Traumatised mother-of-two spent months going through gruelling chemotherapy, a double mastectomy and reconstructive surgery because bungling doctors misdiagnosed her with triple negative breast cancerSarah Boyle left traumatised after going through gruelling, radical treatmentsBungling Royal Stoke University Hospital medics misdiagnosed her in late 2016 Pathologist, who examines tissue samples, misreported the cells as cancerous They told her she had…
Traumatised mother-of-two spent months going through gruelling chemotherapy, a double mastectomy and reconstructive surgery because bungling doctors misdiagnosed her with triple negative breast cancer
- Sarah Boyle left traumatised after going through gruelling, radical treatments
- Bungling Royal Stoke University Hospital medics misdiagnosed her in late 2016
- Pathologist, who examines tissue samples, misreported the cells as cancerous
- They told her she had aggressive form of cancer and needed treatment urgently
- Had both breasts removed and implants inserted – which increases cancer risk
A mother-of-two has been left traumatised after bungling doctors wrongly told her she had breast cancer and put her through several rounds of unnecessary chemotherapy.
Sarah Boyle, from Staffordshire, was misdiagnosed with triple negative breast cancer at Royal Stoke University Hospital at the end of 2016 when the person who examined her tissue samples wrongly identified cells as cancerous.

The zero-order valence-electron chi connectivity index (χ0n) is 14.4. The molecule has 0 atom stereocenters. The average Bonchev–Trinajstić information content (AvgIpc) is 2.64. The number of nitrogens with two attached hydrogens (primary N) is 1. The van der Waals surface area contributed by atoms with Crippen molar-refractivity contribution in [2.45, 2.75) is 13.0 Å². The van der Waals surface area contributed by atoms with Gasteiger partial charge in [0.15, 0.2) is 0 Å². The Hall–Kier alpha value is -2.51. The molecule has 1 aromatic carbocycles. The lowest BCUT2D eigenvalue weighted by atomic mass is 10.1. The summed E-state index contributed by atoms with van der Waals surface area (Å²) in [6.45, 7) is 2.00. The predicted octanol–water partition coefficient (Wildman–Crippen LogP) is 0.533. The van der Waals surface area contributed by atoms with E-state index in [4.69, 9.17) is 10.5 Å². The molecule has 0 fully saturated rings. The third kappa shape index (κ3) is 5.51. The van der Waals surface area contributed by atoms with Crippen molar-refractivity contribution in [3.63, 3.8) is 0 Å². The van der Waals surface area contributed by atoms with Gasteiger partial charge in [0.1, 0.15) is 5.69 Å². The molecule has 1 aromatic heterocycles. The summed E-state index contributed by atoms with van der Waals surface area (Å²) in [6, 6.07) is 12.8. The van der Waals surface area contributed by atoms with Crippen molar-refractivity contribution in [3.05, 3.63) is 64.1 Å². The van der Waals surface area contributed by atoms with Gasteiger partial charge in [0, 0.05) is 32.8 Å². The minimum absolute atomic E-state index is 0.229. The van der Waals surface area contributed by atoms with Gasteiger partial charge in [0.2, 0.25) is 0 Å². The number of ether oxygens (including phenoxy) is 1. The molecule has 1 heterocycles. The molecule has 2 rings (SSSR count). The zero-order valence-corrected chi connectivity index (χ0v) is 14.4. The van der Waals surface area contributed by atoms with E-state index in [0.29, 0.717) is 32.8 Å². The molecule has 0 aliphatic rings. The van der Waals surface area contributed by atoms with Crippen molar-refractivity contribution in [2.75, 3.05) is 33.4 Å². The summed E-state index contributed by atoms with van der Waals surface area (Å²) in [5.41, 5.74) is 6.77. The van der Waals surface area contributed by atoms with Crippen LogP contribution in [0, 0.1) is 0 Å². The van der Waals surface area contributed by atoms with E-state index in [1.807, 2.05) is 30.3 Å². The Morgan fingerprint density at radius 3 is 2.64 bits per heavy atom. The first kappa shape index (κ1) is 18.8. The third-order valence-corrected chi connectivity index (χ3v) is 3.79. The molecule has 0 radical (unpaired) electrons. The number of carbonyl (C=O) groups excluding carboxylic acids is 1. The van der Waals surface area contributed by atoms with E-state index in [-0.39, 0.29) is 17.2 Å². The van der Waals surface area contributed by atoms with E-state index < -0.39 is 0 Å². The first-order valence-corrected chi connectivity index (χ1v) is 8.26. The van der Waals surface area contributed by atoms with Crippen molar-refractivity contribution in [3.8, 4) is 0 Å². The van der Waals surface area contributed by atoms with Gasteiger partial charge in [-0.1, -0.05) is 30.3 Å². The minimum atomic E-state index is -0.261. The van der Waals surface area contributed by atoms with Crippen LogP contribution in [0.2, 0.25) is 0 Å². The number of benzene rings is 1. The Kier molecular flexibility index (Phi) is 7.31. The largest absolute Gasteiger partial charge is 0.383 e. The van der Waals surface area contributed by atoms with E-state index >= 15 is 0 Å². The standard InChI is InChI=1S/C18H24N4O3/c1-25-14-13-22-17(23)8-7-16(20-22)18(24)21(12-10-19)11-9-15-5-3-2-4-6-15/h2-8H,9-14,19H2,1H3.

The 28-year-old was put through gruelling chemotherapy, which saw her lose most of her hair and left her drained.
She also underwent a bilateral mastectomy – the surgical removal of both breasts – to ‘stop the cancer spreading’ and had reconstructive surgery to put breast implants in their place.
Sarah Boyle (pictured with sons Teddy, right, and Louis) has been left traumatised after bungling doctors misdiagnosed her with an aggressive form of breast cancer
The 28-year-old (left, before the treatment and right, after) was put through several rounds of gruelling chemo, which saw her lose most of her hair. She also underwent a bilateral mastectomy – the surgical removal of both breasts – to stop the cancer spreading
Medics only realised their error several months later in July 2017 – by which point the damage was already done.
The blunder came when a histopathologist, who examines tissue samples for hospitals, misreported the cells as cancerous when they weren’t.
Mrs Boyle has since received the added blow that her breast implants puts her at risk of developing cancer in the future.
She says she is still dealing with the psychological trauma caused by the ordeal.
Mrs Boyle, who lives in Stoke-on-Trent, Staffordshire, with husband Steven, 31, and her two children Teddy and Louis, said: ‘The past few years have been incredibly difficult for me and my family.
‘Being told I had cancer was awful, but then to go through all of the treatment and surgery to then be told it was unnecessary was traumatising.
‘As if that wasn’t bad enough, I am now worried about the possibility of actually developing cancer in the future because of the type of implants I have and I am also worried about complications that I may face because of my chemotherapy.